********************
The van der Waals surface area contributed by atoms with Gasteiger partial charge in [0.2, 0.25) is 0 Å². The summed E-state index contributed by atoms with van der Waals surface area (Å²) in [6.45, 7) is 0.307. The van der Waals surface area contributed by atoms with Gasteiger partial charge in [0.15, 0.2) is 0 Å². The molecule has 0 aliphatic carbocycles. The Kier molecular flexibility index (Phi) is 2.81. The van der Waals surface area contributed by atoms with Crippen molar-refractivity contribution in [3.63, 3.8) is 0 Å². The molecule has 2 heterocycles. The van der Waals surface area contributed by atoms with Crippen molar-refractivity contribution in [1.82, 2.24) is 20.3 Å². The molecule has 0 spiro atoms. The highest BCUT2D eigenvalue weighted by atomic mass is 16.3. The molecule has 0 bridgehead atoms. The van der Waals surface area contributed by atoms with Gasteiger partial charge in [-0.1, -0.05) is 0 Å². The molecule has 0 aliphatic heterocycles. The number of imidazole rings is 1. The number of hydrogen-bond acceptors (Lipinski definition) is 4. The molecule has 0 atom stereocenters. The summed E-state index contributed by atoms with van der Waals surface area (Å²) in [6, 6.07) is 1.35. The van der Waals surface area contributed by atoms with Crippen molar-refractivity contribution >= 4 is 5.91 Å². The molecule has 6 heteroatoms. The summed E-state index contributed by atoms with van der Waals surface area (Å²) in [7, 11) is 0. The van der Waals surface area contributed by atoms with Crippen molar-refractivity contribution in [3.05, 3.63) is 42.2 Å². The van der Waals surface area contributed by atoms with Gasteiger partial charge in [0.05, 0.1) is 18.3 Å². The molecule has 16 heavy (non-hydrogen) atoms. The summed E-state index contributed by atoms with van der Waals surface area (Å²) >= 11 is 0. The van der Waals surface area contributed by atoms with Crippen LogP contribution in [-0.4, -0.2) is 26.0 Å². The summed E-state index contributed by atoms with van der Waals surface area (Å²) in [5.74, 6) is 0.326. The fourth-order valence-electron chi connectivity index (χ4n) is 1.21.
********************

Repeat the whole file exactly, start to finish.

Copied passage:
The van der Waals surface area contributed by atoms with Gasteiger partial charge in [0.2, 0.25) is 0 Å². The summed E-state index contributed by atoms with van der Waals surface area (Å²) in [6.45, 7) is 0.307. The van der Waals surface area contributed by atoms with Gasteiger partial charge in [0.15, 0.2) is 0 Å². The molecule has 0 aliphatic carbocycles. The Kier molecular flexibility index (Phi) is 2.81. The van der Waals surface area contributed by atoms with Crippen molar-refractivity contribution in [3.63, 3.8) is 0 Å². The molecule has 2 heterocycles. The van der Waals surface area contributed by atoms with Crippen molar-refractivity contribution in [1.82, 2.24) is 20.3 Å². The molecule has 0 spiro atoms. The highest BCUT2D eigenvalue weighted by atomic mass is 16.3. The molecule has 0 bridgehead atoms. The van der Waals surface area contributed by atoms with Gasteiger partial charge in [-0.1, -0.05) is 0 Å². The molecule has 0 aliphatic heterocycles. The number of imidazole rings is 1. The number of hydrogen-bond acceptors (Lipinski definition) is 4. The molecule has 0 atom stereocenters. The summed E-state index contributed by atoms with van der Waals surface area (Å²) in [6, 6.07) is 1.35. The van der Waals surface area contributed by atoms with Crippen molar-refractivity contribution >= 4 is 5.91 Å². The molecule has 6 heteroatoms. The summed E-state index contributed by atoms with van der Waals surface area (Å²) in [7, 11) is 0. The van der Waals surface area contributed by atoms with Crippen molar-refractivity contribution in [3.05, 3.63) is 42.2 Å². The van der Waals surface area contributed by atoms with Gasteiger partial charge in [0.05, 0.1) is 18.3 Å². The molecule has 16 heavy (non-hydrogen) atoms. The summed E-state index contributed by atoms with van der Waals surface area (Å²) >= 11 is 0. The van der Waals surface area contributed by atoms with Crippen LogP contribution in [-0.4, -0.2) is 26.0 Å². The summed E-state index contributed by atoms with van der Waals surface area (Å²) in [5.74, 6) is 0.326. The fourth-order valence-electron chi connectivity index (χ4n) is 1.21.